Hoda Kotb Gets Painfully Real About Her Journey To Motherhood

In 2007, NBC's "Today" host Hoda Kotb was diagnosed with breast cancer (via Cancer Connect). Initially hesitant to share her diagnosis publicly, Kotb went on to become an advocate for fighting breast cancer after undergoing treatment — and later entering remission (via Cancer Horizons). Since being in remission, the broadcaster has remained open and honest about her experience with fighting cancer, especially in regards to starting a family.

Speaking to Good Housekeeping alongside her "Today" co-anchor Savannah Guthrie, Kotb discussed the lengthy and difficult process of freezing her eggs after being diagnosed with breast cancer in 2007. She recalled her oncologist calling about the prospect, who explained that because of her age and ongoing breast cancer treatment it was "pretty close to a dead end."

"I was in my room and I just sobbed," Kotb said. "I thought, 'Well, that's that, isn't it?' Like, you almost blame yourself. 'Why didn't I do this? Why didn't I do that?'" The "Today" host pushed the concept away "because the reality seemed impossible to bear," she said. But eventually, she and her ex-fiancé Joel Schiffman started a family by adopting two beautiful girls — Haley in 2017 and Hope in 2019 — as explained by People.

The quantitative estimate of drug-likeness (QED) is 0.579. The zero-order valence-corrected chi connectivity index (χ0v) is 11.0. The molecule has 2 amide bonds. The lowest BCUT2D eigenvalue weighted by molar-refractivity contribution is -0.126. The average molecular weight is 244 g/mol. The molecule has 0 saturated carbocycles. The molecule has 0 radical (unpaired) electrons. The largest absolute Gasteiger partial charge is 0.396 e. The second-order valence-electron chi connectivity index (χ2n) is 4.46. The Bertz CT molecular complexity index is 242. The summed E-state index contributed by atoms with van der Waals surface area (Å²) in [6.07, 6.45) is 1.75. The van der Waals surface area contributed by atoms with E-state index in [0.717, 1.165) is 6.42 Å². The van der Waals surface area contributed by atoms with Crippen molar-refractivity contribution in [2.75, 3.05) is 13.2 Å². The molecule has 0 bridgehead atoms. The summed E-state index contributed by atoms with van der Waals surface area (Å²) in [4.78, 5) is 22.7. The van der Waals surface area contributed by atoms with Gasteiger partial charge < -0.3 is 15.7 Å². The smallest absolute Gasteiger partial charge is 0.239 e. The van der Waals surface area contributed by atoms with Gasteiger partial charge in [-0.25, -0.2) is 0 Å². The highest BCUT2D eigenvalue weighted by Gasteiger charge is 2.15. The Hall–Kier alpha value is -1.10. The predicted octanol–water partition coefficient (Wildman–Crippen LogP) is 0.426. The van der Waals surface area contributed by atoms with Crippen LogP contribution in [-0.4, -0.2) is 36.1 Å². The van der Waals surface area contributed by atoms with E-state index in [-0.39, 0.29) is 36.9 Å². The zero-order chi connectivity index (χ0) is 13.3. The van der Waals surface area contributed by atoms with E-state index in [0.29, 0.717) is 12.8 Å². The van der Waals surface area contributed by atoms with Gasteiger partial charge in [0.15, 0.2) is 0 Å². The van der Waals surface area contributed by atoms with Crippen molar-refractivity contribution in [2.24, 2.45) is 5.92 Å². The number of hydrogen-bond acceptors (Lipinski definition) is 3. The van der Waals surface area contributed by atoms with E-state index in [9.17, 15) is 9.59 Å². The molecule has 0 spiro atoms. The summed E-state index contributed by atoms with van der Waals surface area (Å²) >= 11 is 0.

Being a mom has made Hoda Kotb 'much more patient'

Both Hoda Kotb and Savannah Guthrie are older moms, and while they wear that badge with honor, they've also experienced their fair share of criticism. "I got a letter at my house from some lady, and she said, 'Who do you think you are, having kids at this age?'" Kotb recalled to Good Housekeeping. She was astonished that a stranger took the time to write a letter and mail it to her home address just to tell her that. 

So, what did Kotb take away from that situation? "I've come to learn that there are two ways to live your life," she said. "You can live your life worrying about what people think of your life, or you can live your life."

She also has much more important matters to think about: her two girls. "I find myself being so much more patient and calm than I ever would have been at a younger age," Kotb said about her experience of being an older mom. "You realize we sometimes blow things out of proportion." Ultimately, we're just excited that Kotb is doing well.